In some editions yesterday, the Business section's Digest incorrectly reported Thursday's movement in the Dow Jones industrial average. The Dow rose 152.61 points, or 1.4 percent, to close at 11,035.70 Thursday. (Published 11/20/99)

The New York Stock Exchange has voted to increase the amount of money that day traders can borrow to buy stocks, despite worries by regulators that excessive borrowing has contributed to the steep losses of some of those investors, sources said. The exchange's governing board voted Nov. 4 to allow "qualified" day traders to borrow up to four times the amount of money in their accounts for intraday trading, the sources said. The NYSE now limits day traders' borrowing to twice the equity in an account, and accounts still could not exceed that level at the end of the trading day.

Vodafone Air Touch will raise its offer for German mobile phone rival Mannesmann today by as much as 18 percent, to $137 billion in stock and debt, a person familiar with the British company's plans said. Such an offer would be the biggest takeover bid ever.

Nearly three in five Americans plan to hold extra cash at New Year's time for fear of the year 2000 computer bug, according to a poll by Zogby International for Reuters. Of that group one in five termed it reasonable to squirrel away as much as a month or more of income. The Federal Reserve has ordered $50 billion in extra currency printed to allay any fears of a shortage.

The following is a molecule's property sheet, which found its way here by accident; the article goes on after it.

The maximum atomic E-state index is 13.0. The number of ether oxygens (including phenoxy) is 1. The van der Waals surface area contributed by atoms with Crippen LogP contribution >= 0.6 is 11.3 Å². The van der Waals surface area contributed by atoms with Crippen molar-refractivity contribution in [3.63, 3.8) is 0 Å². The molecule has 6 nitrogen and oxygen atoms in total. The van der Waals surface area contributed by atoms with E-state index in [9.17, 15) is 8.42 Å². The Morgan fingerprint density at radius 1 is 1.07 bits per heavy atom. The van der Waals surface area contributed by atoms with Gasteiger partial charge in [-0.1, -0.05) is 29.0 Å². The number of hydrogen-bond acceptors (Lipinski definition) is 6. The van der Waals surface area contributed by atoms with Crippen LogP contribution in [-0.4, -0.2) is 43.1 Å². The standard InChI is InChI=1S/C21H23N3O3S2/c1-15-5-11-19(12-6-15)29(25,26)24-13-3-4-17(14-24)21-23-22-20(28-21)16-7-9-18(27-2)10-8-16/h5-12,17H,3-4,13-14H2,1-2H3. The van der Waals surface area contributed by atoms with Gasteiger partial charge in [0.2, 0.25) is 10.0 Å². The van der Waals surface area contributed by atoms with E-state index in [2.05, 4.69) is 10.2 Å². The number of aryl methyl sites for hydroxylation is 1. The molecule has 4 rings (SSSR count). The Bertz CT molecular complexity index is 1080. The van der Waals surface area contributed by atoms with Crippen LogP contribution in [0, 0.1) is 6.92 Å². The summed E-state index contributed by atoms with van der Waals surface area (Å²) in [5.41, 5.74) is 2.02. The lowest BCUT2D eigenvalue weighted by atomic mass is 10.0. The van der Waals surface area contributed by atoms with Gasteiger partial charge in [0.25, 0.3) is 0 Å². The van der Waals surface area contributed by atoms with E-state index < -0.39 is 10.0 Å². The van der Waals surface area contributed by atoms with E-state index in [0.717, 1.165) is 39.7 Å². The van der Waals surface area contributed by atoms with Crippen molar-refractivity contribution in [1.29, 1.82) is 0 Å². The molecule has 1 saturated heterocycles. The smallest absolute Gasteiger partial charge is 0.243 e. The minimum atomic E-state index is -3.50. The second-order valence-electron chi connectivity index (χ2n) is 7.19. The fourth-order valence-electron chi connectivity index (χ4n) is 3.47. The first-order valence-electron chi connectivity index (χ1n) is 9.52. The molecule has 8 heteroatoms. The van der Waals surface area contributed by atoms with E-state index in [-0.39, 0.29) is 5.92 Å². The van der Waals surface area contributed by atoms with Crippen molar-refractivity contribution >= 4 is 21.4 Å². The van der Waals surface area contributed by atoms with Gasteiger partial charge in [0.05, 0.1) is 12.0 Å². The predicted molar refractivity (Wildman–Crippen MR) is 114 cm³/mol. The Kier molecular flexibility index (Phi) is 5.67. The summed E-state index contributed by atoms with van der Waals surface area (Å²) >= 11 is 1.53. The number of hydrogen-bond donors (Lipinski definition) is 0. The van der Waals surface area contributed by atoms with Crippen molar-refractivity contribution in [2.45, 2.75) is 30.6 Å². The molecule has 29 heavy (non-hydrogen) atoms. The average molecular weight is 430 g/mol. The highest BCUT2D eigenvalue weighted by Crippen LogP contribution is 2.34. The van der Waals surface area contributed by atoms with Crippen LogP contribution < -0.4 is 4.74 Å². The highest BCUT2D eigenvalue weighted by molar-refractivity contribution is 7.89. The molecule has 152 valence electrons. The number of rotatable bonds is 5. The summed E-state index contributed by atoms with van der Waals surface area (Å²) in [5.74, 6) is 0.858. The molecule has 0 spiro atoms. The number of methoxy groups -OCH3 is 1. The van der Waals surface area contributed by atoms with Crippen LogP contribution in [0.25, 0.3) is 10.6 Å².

The Federal Reserve Board and the Securities and Exchange Commission failed to adequately police the banks and brokerage firms that lent money to Long-Term Capital Management, the Greenwich, Conn., hedge fund that nearly collapsed a year ago, a report to be released today by the General Accounting Office will say, according to sources. The New York Fed, acting on the fear that the hedge fund's failure could disrupt the nation's entire economy, orchestrated a $3.6 billion bailout of the fund by lenders.

Consumer groups have asked the Office of Government Ethics to probe the conduct of former Treasury secretary Robert Rubin. The groups are concerned that after Rubin left office this summer, he may have pushed for legislation to revamp banking laws at the same time he discussed the possibility of becoming co-chairman of Citigroup, thereby violating federal conflict-of-interest law. Rubin has denied any wrongdoing.

Walt Disney Co. has received permission to resume using the logo for its Go Network of Internet sites. The reversal by two U.S. Court of Appeals judges of a lower-court ruling came just three days after Disney was ordered to remove the disputed logo from its Web sites and television stations. Disney appealed that ruling and is now free to use the logo until a decision is reached on that legal challenge, perhaps within a month.

Papa John's used false and deceptive advertising in ads targeting rival Pizza Hut, a federal jury in Dallas ruled. Jurors will consider awarding damages to Pizza Hut. The jury also said two of the ads Pizza Hut ran in response were false and misleading, but the judge expressed doubts that those ads should be punished with damages.

The Federal Communications Commission unanimously approved new rules forcing local telephone companies to share their lines with competitive providers of DSL (digital subscriber line) technology, which delivers high-speed Internet access over regular phone lines. Currently, customers who want DSL service from a competitive provider must buy a new telephone line, adding about $20 a month to the cost.